Cybersecurity Insurance and Analyzing the Risk
In order to be prepared to deal with a breach, companies employ a number of prevention, detection, and response methods: employing a CISO, utilizing a security product like a WAF, IDS/IPS, anti-virus solution, or — deciding to get coverage through cybersecurity liability insurance. While we may be familiar with insurance for unfortunate events like fire, flood, or a medical emergency, cybersecurity insurance is still a relatively new concept. But in recent years, this market has seen a huge surge. In 2015, for example, global insurance broker Marsh found that there was a 27% increase in cybersecurity insurance for U.S.-based clients.
Because of this lean towards the purchase of cybersecurity insurance products, the next logical question for companies may be as follows: “Is cybersecurity insurance worth it?”
It’s a great question because the reality is that security breaches cost money, and lots of it. Costs from cyber incidents come from technology and security upgrades, legal fees, protection and credit monitoring offered to those affected in the breach. The cost of a breach can therefore range widely. For example, in 2015 expected losses ranged from $25,450 to over $8.8 million according to the Verizon Data Breach Investigations Report.
If you consider the costs of medical procedures, they can range widely depending on the location, a patient’s previous medical conditions, or whether additional procedures will be necessary. Similarly, depending on what kind of attack the breach was, and over what kind of networks/servers the attack took place, and how many people it affected, costs are going to differ — no doubt about that.
However, the issue gets problematic because not only are expected losses hard to predict, reports from companies post-data breach show that the principal covered by the insurance agencies rarely make a drop in the proverbial bucket. One of the most highlighted breaches of 2017, the Equifax data breach, had claims of at least $275 million but reports showed that only $75 million was covered by the company’s cybersecurity insurance plan. Although little coverage is still coverage, it begs the question of whether cybersecurity insurance is really doing what it’s meant to do, and lessens the trust that we can have in insurance carriers.
Perhaps this is because insurance carriers are often not your cybersecurity providers. While one would think that insurance comes from the cybersecurity vendors themselves, more often than not, cybersecurity insurance will come from the same carriers that offer you your life/medical/car/etc. insurance. While insurance agents and brokers are trained on a regular basis to keep up with the demands for new insurance types, the cyber threat environment is not one that is easy to grasp. With an ever-evolving web environment and an ever-evolving network of hackers and bots, there’s a lack of actuarial data for the insurance carriers trying to come up with prices for cybersecurity insurance policies. It’s understandable as breach incidents can range from the exposure of non-sensitive information to the theft of enterprise intellectual property or even the compromise of hundreds of thousands of people’s financial credentials which would make headlines in the news.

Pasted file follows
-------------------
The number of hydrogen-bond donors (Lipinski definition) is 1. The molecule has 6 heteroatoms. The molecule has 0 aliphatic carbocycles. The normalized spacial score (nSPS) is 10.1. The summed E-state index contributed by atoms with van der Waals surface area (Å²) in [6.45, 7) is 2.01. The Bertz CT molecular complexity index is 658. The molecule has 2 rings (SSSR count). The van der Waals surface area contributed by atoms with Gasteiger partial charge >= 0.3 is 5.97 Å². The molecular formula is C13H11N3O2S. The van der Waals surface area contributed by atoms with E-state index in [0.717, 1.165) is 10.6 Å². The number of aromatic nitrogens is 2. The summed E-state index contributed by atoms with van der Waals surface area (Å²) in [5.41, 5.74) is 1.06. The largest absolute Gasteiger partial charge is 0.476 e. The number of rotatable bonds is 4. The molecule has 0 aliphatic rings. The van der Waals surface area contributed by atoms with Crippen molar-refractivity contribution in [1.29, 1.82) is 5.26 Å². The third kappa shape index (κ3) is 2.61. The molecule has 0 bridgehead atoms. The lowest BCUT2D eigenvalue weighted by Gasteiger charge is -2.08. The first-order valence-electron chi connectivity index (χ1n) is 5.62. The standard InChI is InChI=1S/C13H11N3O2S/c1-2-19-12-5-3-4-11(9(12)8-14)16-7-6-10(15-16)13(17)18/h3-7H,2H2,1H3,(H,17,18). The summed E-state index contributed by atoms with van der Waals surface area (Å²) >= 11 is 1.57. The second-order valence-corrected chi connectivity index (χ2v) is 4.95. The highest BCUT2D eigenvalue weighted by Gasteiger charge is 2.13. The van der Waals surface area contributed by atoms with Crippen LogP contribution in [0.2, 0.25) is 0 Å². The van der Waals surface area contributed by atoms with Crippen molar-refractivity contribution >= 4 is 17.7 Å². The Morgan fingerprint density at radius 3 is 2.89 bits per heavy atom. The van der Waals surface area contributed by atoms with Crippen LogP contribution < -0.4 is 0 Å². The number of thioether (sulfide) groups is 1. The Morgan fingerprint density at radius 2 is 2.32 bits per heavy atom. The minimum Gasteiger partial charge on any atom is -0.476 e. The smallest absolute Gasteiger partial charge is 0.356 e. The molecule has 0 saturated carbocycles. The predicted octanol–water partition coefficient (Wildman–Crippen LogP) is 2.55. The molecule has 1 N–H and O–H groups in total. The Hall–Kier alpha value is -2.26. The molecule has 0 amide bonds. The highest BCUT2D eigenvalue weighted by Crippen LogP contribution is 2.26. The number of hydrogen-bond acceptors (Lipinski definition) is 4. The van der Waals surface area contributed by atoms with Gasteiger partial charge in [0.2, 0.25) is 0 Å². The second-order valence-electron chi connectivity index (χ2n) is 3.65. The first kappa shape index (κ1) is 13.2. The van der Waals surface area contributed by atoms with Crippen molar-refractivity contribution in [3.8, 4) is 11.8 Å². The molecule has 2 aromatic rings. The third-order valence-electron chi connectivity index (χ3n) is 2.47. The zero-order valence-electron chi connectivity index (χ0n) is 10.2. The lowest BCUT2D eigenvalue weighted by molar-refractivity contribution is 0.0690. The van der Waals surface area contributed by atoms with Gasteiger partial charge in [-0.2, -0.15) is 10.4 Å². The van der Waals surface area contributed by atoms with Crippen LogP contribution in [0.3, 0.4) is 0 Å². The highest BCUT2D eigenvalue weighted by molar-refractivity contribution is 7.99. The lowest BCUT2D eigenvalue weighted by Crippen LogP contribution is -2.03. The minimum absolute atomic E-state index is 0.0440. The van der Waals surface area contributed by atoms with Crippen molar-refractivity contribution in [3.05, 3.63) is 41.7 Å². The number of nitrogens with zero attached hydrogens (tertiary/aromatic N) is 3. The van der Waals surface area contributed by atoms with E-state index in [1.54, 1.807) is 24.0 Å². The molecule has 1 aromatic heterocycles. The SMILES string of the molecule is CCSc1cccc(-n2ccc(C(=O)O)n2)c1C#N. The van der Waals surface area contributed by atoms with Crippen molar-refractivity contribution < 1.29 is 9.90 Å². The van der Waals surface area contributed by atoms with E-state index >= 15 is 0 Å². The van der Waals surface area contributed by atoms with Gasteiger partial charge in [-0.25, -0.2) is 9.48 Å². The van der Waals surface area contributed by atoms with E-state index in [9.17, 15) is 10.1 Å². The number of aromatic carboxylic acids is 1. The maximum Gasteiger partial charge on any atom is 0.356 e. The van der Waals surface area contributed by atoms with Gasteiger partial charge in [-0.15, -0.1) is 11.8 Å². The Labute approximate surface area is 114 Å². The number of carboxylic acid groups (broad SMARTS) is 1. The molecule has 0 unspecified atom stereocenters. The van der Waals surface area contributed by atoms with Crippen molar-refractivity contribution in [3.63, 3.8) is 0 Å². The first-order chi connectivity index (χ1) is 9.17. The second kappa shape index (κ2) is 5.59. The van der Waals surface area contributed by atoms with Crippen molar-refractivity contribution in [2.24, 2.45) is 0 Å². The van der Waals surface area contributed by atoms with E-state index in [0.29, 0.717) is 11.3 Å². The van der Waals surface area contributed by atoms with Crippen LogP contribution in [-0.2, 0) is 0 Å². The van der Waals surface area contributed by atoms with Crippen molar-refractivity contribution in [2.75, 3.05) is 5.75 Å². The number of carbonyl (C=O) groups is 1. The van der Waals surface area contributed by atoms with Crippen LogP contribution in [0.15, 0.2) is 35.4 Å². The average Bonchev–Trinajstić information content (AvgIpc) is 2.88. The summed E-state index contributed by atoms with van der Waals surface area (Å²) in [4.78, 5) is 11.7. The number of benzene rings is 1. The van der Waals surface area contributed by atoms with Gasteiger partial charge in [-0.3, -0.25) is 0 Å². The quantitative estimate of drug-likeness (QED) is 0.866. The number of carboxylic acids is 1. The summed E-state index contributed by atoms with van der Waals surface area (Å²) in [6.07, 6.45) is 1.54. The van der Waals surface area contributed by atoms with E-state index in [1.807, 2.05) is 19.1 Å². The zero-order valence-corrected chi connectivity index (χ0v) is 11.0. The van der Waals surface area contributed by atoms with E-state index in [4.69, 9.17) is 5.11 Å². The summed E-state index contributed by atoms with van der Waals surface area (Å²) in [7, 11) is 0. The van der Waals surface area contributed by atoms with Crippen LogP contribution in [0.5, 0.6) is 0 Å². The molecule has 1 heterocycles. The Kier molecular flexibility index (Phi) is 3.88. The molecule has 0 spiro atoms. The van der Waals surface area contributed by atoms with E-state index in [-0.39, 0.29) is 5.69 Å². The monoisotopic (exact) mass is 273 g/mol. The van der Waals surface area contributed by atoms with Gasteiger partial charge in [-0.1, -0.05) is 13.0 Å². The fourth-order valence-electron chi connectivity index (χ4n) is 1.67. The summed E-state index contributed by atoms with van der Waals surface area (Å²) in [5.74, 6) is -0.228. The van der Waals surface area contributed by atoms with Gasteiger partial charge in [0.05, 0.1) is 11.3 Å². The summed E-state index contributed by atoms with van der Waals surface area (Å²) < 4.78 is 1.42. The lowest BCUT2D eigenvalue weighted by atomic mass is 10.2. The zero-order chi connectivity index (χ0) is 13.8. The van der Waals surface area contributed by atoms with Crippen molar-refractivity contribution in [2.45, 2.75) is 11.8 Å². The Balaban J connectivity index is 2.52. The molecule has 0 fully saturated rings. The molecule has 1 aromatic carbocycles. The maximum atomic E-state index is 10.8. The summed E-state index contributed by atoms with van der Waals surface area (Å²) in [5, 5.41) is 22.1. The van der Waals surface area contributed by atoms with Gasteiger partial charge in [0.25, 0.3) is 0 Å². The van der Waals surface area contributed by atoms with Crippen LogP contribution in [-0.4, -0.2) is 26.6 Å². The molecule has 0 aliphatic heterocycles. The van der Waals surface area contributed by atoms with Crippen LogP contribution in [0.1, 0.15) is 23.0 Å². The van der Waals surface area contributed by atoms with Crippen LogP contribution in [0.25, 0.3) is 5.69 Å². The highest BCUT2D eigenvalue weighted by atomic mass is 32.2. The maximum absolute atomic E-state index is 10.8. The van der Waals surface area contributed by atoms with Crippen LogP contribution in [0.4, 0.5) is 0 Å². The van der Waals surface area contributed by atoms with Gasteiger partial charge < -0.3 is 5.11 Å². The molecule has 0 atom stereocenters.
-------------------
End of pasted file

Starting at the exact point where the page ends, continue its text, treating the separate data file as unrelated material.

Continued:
So coming back to the question of whether or not cybersecurity insurance is worth it — you might expect the answer to be “No run far, far away.” But with an increase in web hacking incidents as well as the costs incurred for data breaches, one can never be too safe when it comes to enterprise web security. However, the cybersecurity insurance field could benefit from narrowing the gap between insurance carriers and the parties that do provide cybersecurity.
First, cybersecurity insurance carriers need to begin employing expert cybersecurity consultants who are well versed in their industry and are aware of the changing landscape of cyber threats. Going a step further, insurance carriers can partner with IT security firms to draw on their vulnerability and risk assessment expertise, or share some of their customers’ financial liability in case of a major attack. Confirm that your carrier has the domain knowledge necessary to price your policies fairly and allow for good coverage.
Second, if customers are able to demonstrate that they’re already utilizing preventive measures like a web application firewall (WAF), encryption solution, and authentication solution, security providers might be able to provide guidance for insurance carriers to lower premiums, meaning that customers get more security for their buck.
While it’s great that there are multiple industries looking to aid companies in the fight against cyber threats, stronger cross-sector cooperation is needed to help push organizations to simultaneously strengthen their prevention and response capabilities. This will ultimately benefit everyone involved from the insurance buyer, insurance carrier, all the way to the security vendors, ensuring shared stakeholdership in keeping businesses resilient against cyber attacks.